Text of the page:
Teenagers are blogging significantly less now than they were four years ago. At least, that’s one interpretation from a recent study done by the Pew Internet Project.
Here are the facts cited by the study:
- Only 14% of 12-17 years-olds report that they blog today versus 25% in 2006.
- Only 52% report that they comment on blogs versus more than 3/4 in 2006.
In contrast to this, social networking is on the rise:
- 73% of wired teens are using social networking versus 55% in 2006
It is always good to take statistics with a healthy dose of caution. ReadWriteWeb, for example, has suggested that these numbers may have more to do with the rise of Facebook (no blogging) and the decline in popularity of MySpace (has blogging) among teens. They propose that “it’s possible that teens weren’t ever really into blogging to begin with.”
If you check out the Technorati’s State of the Blogosphere, it is clear that teen bloggers are not a significant part of the blogging population:
- 95% are 18 and older
- 60% are 18 – 44
- 75% of bloggers have college degrees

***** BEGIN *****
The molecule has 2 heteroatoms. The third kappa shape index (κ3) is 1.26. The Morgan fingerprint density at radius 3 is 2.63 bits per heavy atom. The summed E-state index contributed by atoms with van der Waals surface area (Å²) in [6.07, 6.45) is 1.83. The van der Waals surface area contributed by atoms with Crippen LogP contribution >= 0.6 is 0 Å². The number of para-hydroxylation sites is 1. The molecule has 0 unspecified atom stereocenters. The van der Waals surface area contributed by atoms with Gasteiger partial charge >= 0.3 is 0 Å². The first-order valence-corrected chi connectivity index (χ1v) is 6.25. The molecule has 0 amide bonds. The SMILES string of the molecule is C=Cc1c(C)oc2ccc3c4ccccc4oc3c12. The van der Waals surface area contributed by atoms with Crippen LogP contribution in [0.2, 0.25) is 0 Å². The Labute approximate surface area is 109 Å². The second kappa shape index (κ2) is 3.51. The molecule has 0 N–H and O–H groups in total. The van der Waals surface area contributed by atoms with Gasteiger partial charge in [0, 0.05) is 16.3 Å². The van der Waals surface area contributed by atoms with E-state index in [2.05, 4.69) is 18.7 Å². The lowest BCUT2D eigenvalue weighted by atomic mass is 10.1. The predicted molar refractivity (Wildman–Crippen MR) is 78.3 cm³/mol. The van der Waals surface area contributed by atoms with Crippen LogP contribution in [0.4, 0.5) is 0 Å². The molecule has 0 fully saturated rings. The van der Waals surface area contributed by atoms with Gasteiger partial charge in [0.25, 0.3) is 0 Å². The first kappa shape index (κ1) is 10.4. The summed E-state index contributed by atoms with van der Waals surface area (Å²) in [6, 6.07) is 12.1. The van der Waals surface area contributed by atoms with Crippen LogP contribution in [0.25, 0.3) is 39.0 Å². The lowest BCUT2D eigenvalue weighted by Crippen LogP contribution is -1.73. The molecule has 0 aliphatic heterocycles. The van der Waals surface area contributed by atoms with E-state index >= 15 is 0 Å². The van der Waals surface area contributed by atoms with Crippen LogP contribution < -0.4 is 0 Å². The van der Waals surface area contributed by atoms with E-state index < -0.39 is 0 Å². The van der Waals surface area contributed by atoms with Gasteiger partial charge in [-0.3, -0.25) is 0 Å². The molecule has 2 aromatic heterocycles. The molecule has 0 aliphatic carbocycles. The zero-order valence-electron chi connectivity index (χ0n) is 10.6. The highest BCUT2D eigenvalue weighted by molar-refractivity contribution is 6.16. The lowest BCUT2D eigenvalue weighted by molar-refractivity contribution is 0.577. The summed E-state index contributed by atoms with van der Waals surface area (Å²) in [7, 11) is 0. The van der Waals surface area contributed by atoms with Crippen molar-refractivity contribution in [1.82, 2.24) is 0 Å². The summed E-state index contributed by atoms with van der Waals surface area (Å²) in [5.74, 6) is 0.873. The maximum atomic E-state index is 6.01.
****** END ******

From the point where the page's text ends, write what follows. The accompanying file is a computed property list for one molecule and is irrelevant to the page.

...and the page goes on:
At HubPages, for example, you have to be 18 or older to open a HubPages account.
But, there is another number that is worth considering: rate of traffic growth over the last year. Using quantcast.com as a source:
- WordPress US traffic growth has been roughly flat (World traffic has grown by roughly 25%)
- TypePad US traffic growth has been roughly flat (World traffic has also been roughly flat)
- Blogspot traffic has grown by roughly 40%
Now, compare this with the crowdsourced information sites such as HubPages and Squidoo over the past year:
- HubPages US traffic growth has been roughly 100% (World traffic has also been roughly 100%)
- Squidoo US traffic growth has been roughly 100% (World traffic has also been roughly 100%)
While these numbers just scratch the surface, it will be very interesting to see if these numbers hold over the next year.
So, is blogging on the decline? I don’t think I’ve cited enough data to answer this question one way or another.
Still, there is one big trend that is unmistakable: for easy public communcation, blogging is no longer the only game in town.